The result was over 25,000 views in the first two months running, not too shabby for a boutique site. Skilledup used the quiz to help generate email subscribers and was able to capture 1,600 new leads with it.

How to build your own interactive content

Method 1: Re-purpose existing articles

Your best source of interactive pieces is often your most promising static content. For example, when Skilledup created their quiz, it was just an amalgamation of existing facts on the page; nothing new was added.

When you’ve got a good piece of content, it can often be turned into something interactive. If you don’t do it, others will. The New York Times posted Gretchen Reynolds’ fitness story, The Scientific 7-Minute Workout, which others quickly turned into an interactive app driving millions of views … only those views didn’t go to the NYT, they went to third parties.

To use this method to create a quiz, ask yourself the following questions:

  • Do I have content that can be turned into questions?
  • If I make those questions interactive, will I be able to give people practical advice based off of their answers?

If both answers are yes, you should invest in making your content interactive.

Method 2: Answer questions

What big issues do your customers deal with? The answers to those issues are most likely where your best content comes from, and by adding conversation, you can go one step further.

To show what I mean, let’s look at a company called Dapulse that helps teams work more efficiently. One of the most important aspects of working well as a team is for its members to understand what makes them, and the others, tick – why they come to work every day.

But discerning what motivates people is a difficult thing to figure out, so Dapulse created an assessment, “What Kind of Product Manager are You?,” and shared it with their users – helping them answer a tough question in a fun way.

The assessment contains a lot of the same content that would be in an article about management styles, but turned into a quiz format. This makes the topic both share-able and enjoyable while still providing value.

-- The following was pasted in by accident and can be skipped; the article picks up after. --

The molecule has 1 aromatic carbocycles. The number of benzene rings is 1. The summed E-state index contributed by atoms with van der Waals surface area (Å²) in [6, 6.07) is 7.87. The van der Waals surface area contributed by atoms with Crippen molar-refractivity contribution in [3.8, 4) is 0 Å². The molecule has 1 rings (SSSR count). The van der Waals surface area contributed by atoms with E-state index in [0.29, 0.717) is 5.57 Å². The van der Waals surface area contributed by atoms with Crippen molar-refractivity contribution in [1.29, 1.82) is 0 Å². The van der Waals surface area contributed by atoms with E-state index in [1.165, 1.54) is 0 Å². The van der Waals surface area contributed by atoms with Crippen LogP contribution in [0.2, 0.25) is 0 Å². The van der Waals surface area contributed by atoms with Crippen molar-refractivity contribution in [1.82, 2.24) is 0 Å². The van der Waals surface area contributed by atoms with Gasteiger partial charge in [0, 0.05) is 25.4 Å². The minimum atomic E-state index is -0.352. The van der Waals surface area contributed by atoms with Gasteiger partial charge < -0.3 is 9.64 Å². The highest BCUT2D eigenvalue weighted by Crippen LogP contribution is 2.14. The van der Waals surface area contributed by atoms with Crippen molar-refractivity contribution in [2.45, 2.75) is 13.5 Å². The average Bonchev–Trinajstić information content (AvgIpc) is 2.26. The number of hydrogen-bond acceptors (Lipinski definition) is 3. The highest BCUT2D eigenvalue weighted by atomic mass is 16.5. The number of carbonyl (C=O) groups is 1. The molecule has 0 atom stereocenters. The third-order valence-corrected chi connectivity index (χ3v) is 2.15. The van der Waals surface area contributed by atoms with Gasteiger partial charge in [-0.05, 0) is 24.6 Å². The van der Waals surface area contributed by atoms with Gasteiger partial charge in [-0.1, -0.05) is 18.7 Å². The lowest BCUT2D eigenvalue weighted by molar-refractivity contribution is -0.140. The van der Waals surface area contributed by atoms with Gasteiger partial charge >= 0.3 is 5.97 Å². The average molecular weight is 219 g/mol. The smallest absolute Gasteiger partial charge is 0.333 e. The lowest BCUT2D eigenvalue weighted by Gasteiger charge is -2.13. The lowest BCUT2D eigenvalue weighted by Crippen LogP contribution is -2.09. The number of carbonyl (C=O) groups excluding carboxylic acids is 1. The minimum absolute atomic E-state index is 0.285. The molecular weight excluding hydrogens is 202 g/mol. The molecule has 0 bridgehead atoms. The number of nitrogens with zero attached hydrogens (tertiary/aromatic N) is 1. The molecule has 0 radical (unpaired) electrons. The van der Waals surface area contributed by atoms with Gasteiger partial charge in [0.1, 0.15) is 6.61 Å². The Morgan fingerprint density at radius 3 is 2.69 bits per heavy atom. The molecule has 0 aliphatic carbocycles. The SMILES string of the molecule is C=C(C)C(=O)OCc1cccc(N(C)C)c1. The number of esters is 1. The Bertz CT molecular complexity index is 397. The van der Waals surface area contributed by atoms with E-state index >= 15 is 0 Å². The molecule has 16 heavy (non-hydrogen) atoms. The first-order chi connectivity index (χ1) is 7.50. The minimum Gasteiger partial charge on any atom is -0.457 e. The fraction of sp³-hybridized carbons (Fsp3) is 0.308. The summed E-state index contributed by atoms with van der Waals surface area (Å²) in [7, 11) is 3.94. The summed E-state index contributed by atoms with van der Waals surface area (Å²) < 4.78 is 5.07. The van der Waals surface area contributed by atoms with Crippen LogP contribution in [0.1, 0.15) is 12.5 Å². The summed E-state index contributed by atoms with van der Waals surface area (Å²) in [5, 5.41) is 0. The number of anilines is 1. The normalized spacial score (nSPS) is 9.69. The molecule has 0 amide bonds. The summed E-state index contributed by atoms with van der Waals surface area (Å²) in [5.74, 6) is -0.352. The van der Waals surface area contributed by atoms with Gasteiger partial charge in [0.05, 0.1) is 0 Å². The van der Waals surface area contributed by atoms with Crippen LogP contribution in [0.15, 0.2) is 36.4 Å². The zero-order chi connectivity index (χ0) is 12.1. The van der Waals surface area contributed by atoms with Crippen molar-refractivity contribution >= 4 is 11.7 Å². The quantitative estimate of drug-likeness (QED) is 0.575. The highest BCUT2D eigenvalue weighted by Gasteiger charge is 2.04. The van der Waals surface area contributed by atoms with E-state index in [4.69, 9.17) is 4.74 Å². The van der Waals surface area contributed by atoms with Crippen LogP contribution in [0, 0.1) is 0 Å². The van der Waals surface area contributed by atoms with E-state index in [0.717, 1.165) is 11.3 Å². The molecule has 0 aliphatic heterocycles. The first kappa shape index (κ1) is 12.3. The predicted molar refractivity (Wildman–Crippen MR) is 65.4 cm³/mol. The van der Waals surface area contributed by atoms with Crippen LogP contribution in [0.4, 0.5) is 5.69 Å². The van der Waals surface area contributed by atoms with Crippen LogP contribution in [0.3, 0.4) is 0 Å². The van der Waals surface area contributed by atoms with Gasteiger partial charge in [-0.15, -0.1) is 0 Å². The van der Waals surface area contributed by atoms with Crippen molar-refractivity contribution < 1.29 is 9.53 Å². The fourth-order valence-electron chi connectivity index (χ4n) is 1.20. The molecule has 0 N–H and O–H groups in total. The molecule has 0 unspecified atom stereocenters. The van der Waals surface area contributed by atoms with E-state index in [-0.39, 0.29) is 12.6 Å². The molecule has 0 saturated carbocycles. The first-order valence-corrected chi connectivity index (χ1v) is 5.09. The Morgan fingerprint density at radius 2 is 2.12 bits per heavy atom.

Best practices for interactive content

  1. Root it in reality. The most shared pieces of interactive content all start by solving a real issue. For example, for the “How Much Time Have You Wasted on Facebook?” quiz, the problem is productivity. For the “Where Does Your Accent Come From?” quiz, the issue is self-perception.

That being said, you should follow the Shaq rule for quizzes. The famous basketball star recommends making all of your content 80% for entertainment, 15% to inform, and 5% to sell. Make your content mostly for fun, somewhat to learn, and a little bit to sell your product.

  1. Design for sharing. Interactive pieces often contain very little text that can be indexed by Google’s crawlers, so your best bet for traffic is social.

Wha'ts your blogging personality?The best format for sharing interactive content results goes like this: “I got (result of the content); Title of the Content.” For example: “I got Creative in What’s Your Blogging Personality?” For the content titled “Where does your dialect come from?,” the shareable snippet would be “I got Tennessee, where does your dialect come from?” This share has a valuable personal aspect as well as a call to action for others to get involved.

  1. Stay positive. Yes, you want your content to be accurate and provide valuable, personal information to visitors, but that doesn’t mean you need to go all the way to warts-and-all disclosure in your descriptions. For example, Buzzfeed quizzes provide only positive results that lift the spirits of takers, and the traffic they generate is enormous.

Editor’s note: “Positive results” not guaranteed. I took the Buzzfeed quiz “What Does Your Name Say About Your Love Life?” and this was my result: “You got: 10 children and some vomit. You will end up with the last person you texted an emoji to. Before that, you will marry the last person who posted on your Facebook timeline. You will have 10 children. You and your lover will have a small backyard wedding. You will get too drunk and have to throw up in the bushes.” #NotAwesome #(butFunny)

Interactive content is still coming into its own as a popular form. These pieces have the unique ability to be personal while still reaching a large audience, and that’s why they’ve garnered such massive traffic. By following simple best practices, you can create an amazing piece that blows up traffic on your site.

Have you had success with interactive content? Tell us about it!